I am currently sitting in a hotel in Boise, Idaho. Hotels confuse me; they put me on edge. I feel kind of like an imposter. “We need to see your ID and your incidentals.” —My what?

And I feel isolated. I have an enormous room, bigger than my soon-to-be apartment, and I linger in just one corner. I know there are people around but everyone is in their own rooms, their own strange bubbles.

And all hotels look kind of the same. Last night I was in Laramie, Wyoming. The night before, Kansas City, Missouri. All entirely different cities, but I wouldn’t know from my lodgings.

This is a result of me rapidly moving—as in, actually moving, my car is packed up with my belongings—across the country in order to be in Seattle to begin work. But given my discomfort, it’s pretty apparent that, despite my travels, I am not used to hotels. Nor do I want to be, honestly, and here’s why.

I walked into the arrival hall of the basically empty Vilnius airport. One person was waiting, and they were waiting for me. It was Evelina, my warm and clever host and friend. How did I know this Eve, who lives in a country that I had never before visited? Well, lest you think I’m crazy, let me describe my time with her first.

Eve lives in an apartment with her two kids, Maja and Lukas, very, very close to Vilnius’s old town. If I wanted to see the city, I just had to wander out of her building. If I was tired, I could traipse my way back. Eve works as a translator from home. When she wasn’t working, she was chatting with me or showing me around. Prime lodgings and a personal guide—you can’t pay for this! Or, maybe you can, but I can’t. Nor would I want to with the Eves of the world around.


Lukas, Užupis

Lukas scrutinizing the constitution of Užupis.

Maja, Literature Street

Maja on Literature Street.


But it wasn’t the convenience of staying with Eve that made it wonderful—it was the connection. It was walking around Old Town with her and Lukas and Maja. It was Eve telling me about Lithuania while Maja and Lukas scrambled around, grabbing our hands for balance as they tiptoed along walls. It was Eve bringing me and the kids to a shop that sold truly the tastiest cakes. It was Eve patiently responding to all of my questions as we walked up to the three crosses above the city, despite the exertion caused by the steep ascent. It was Eve then bringing me for drinks after the hike, just sitting and chatting about a ton of stuff on the pub’s patio. It was evenings in her home, playing music for each other. It was Eve bringing me to a film screening by the Lithuanian Gay League—highly fascinating and something I would not have known about on my own—and translating the Q&A for me afterwards, like a true pro. It was us dancing at the after party. It was us stumbling across the Baltic Chain anniversary concert around midnight, and then walking back home with ringing ears, and even after we got home, Eve kindly showing my curious self additional information online. It is me wanting to go back, back, back.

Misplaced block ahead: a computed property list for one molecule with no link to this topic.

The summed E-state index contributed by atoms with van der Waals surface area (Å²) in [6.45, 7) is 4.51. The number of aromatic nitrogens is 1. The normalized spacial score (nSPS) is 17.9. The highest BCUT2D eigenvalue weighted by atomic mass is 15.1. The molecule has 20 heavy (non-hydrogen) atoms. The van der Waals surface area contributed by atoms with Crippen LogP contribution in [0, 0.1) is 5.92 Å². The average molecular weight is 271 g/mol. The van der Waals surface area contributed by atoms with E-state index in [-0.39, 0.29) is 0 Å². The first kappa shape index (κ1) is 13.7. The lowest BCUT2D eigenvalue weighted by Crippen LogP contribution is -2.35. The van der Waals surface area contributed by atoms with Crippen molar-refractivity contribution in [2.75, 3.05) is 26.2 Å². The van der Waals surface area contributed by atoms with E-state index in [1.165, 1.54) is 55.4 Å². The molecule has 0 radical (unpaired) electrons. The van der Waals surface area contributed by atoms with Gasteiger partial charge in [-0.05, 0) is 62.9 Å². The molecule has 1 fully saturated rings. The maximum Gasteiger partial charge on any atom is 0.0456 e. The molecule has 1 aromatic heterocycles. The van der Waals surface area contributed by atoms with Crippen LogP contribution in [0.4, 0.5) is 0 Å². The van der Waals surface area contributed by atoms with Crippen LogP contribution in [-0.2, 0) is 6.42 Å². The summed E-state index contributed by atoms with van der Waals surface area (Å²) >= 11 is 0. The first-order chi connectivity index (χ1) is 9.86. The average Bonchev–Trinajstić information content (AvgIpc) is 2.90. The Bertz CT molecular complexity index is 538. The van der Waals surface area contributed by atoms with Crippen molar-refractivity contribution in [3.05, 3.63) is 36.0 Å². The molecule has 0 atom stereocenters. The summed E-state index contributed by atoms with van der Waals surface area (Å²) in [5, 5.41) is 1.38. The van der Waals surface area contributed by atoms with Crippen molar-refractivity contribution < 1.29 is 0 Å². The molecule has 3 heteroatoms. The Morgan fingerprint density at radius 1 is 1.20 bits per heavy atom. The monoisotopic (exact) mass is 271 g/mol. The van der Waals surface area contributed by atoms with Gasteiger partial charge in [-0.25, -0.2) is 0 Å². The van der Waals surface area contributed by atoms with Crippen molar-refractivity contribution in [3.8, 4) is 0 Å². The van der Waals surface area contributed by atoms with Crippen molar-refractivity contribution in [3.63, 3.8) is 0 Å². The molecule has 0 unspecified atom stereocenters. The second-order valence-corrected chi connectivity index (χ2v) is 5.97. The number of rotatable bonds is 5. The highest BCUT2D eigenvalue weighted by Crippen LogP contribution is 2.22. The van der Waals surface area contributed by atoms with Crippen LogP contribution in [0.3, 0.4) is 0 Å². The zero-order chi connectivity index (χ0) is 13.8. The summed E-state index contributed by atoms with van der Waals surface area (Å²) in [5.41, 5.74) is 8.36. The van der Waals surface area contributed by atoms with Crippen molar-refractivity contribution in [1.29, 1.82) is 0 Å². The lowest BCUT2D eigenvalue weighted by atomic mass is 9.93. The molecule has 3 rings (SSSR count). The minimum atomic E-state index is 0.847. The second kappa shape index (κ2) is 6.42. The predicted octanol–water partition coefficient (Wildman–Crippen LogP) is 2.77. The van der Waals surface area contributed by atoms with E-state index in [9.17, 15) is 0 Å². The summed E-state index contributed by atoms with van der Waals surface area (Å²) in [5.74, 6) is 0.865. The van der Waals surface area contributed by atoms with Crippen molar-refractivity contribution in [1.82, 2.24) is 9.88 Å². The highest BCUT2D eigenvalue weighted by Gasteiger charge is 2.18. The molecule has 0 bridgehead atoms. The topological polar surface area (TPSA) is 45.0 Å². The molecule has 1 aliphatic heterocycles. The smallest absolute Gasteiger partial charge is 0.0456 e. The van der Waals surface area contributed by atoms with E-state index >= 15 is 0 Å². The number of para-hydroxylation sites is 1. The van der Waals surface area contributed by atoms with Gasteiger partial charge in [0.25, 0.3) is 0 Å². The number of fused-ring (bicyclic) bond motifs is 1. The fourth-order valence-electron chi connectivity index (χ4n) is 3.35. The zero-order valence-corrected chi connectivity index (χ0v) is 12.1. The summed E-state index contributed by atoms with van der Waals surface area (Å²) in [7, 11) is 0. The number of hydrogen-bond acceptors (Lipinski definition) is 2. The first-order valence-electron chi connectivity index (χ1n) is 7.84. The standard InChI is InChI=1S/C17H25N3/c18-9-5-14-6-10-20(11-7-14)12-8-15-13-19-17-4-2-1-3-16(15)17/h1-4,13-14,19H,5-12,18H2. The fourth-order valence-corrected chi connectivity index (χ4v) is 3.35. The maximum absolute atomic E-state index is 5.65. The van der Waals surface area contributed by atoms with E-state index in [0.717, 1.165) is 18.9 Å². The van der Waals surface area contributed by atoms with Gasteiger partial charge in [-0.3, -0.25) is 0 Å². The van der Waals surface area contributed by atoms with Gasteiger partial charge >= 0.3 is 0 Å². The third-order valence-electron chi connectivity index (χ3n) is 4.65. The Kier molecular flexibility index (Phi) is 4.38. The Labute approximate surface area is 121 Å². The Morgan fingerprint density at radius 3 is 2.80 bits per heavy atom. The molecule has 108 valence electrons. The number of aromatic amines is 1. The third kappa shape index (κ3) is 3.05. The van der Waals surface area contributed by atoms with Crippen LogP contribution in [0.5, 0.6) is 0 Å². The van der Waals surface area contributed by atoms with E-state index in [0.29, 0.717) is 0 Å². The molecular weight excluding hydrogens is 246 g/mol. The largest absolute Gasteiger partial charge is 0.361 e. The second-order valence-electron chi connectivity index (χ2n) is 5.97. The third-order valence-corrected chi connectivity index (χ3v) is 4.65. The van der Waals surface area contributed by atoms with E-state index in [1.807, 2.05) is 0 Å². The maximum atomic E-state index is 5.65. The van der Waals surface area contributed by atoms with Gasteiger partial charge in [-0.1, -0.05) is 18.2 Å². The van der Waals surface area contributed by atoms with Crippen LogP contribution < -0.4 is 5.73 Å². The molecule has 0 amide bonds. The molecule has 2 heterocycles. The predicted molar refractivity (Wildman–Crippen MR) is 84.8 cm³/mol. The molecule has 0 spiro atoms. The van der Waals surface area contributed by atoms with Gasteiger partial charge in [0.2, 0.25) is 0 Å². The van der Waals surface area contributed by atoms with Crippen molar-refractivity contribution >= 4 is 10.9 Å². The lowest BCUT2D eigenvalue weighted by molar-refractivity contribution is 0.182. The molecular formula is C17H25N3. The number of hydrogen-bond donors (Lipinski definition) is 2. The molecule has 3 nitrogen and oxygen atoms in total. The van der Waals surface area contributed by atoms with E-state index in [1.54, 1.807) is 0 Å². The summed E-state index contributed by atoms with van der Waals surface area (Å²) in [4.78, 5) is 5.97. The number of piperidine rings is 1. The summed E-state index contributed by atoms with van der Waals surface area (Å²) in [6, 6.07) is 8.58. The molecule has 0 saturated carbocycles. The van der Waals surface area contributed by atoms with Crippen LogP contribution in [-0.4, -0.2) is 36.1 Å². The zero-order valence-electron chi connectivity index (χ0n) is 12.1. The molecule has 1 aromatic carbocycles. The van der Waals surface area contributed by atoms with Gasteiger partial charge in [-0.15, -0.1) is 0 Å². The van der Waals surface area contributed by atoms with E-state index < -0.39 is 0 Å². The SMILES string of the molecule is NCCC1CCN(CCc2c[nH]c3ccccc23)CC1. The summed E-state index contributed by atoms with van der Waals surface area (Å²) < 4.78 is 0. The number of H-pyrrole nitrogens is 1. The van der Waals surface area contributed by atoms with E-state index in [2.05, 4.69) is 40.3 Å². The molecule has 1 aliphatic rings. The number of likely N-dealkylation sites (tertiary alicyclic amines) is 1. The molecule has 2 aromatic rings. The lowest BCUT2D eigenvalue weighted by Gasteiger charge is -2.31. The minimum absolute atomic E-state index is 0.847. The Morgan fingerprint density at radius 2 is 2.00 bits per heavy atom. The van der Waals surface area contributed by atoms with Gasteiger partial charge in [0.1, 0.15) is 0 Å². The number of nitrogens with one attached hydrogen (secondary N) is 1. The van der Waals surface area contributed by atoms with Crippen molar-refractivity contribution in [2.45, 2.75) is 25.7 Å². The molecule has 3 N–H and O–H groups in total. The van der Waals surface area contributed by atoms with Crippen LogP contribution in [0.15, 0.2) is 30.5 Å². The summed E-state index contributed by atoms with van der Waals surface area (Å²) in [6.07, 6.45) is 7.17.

Vilnius is awesome. Lithuania is awesome. I loved the city and country for themselves, truly, because they’re beautiful—but unless you’re in the wilderness, places are shaped by their people. Vilnius is a charming city by its looks, but even more so by the character it has been endowed by its population. I want to see Vilnius again, but just as much, I want to hang out with Eve.


Eve, Lukas, Cake

Lukas showing Eve something in the presence of the best cakes.


So, how do I know Eve? Readers know that I have utilized Couchsurfing to tremendous results, but it is far from the only, or best, avenue to find hosts and hopefully make friends. Eve and I were Twitter friends, thanks to our mutual admiration for the musician Patrick Wolf. When I made plans to come through Lithuania, she invited me to stay with her. And that’s that. Well, except it wasn’t really, because Eve put me in touch with my lovely host in Riga too. But that is another wonderful story.

Upon the telling, people say, “Leah! These crazy things can only happen to you!” But I don’t think so, see. The key is to not think staying with not-really-randos from the internet is crazy. The key is to follow connections where they lead. The key is to not feel constrained by “normal.”


Eve and I

Eve and I, a selfie.

Looking around, my hotel seems ever so sterile and bland and lonely. Alas, I have no time to hang out with an Eve. But next time.